Thursday, April 18, 2013

To Ginsberg, on going to the Wars by Christian Aguiar

I saw the greatest hearts of my neighborhood destroyed by poverty, starving hysterical broke,
dragging themselves through snowbanks at dawn looking for a permanent fix,
angelheaded church boys lost to the ancient burning scriptures and the priest’s deceit
in bald tattered jeans with hollow-eyed faces and wind-burned lips, dissolving blunts in unheated basements beneath rotted-wood tenements,
weed magic tricks in the three-decker valleys of mediocrity and cold,
who passed through school lonely and unloved,
who went away hungry and came home deaf,
who sat at the doors of disinterested academies with cotton-cobweb mouths,

Who walk the streets with baby strollers, too young for wrinkles.

Who fill out forms with benumbed hands and receive blank stares, but keep stepping.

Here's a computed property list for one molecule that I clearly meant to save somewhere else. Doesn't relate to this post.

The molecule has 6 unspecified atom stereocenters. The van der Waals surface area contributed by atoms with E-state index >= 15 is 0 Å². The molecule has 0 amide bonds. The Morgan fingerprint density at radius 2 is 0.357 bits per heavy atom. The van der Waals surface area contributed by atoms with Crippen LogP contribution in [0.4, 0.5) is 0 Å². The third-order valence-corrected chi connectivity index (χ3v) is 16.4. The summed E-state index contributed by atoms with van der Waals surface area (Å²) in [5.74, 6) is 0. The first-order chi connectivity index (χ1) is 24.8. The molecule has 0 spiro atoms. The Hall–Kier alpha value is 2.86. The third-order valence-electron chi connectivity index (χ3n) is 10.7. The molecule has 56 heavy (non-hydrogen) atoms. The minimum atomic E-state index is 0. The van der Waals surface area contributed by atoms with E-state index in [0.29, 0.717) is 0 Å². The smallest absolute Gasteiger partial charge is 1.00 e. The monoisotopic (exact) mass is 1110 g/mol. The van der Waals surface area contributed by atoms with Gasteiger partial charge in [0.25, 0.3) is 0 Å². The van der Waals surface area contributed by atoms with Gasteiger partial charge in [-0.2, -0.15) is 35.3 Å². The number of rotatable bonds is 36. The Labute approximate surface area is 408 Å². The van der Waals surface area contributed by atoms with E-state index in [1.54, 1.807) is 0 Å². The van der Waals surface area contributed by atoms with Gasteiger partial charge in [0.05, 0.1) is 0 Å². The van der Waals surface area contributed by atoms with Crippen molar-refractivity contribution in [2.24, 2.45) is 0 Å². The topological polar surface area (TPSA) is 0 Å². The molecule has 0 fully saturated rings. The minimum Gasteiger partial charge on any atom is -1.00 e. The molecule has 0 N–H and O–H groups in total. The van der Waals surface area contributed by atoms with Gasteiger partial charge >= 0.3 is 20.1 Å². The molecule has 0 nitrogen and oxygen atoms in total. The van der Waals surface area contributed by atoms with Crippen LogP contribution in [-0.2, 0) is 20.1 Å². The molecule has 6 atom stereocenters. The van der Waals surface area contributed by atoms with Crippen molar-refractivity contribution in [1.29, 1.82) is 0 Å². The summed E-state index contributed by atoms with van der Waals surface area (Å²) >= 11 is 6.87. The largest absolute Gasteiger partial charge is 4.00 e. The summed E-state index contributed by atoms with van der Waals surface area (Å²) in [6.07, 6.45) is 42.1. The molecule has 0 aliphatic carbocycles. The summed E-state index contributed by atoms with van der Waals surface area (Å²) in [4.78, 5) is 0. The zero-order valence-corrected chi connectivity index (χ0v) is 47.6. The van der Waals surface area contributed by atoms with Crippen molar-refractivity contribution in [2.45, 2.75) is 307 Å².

Who seek Providence but end up somewhere East of it, kicked and rattled in soapy iron Buckets, beaten with hate-hardened clubs until they can take it no more and drive straight, straight at them with rage and terror.

Who are dragged away in handcuffs, Assault on an Officer, leaving behind fuzzy-eyed, Newport-smoking, head-shaking friends saying “Dju see dat shit?”

Whose cradle-given mind for hard work, fairness, Deus Patria e Familia grinds still, somewhere, beneath the frozen denim wind cut like diamond, hardened beautiful beating hearts behind fabric and ice, behind diamond-plate steel, behind the times.

Who went to war and came back paranoid, scared, scarred, impotent and uncertain, dreams deferred to a more convenient time, the end of history on the verge of rolling them and smoking them like a Dutch Master, to a landscape as unwanted as them, fit only for the wrecking ball or the arsonist’s match, fit for no hipster's pity parade, unfit for anything but rebirth.

Author bio:

Christian Aguiar was born in Worcester, Massachusetts, but currently lives in the mountainous north of South Korea, where he teaches English, writes, and stumbles along rocky river beds. He has been previously published in Pif Magazine and Boston Literary Magazine, and has work forthcoming in Alimentum.

No comments: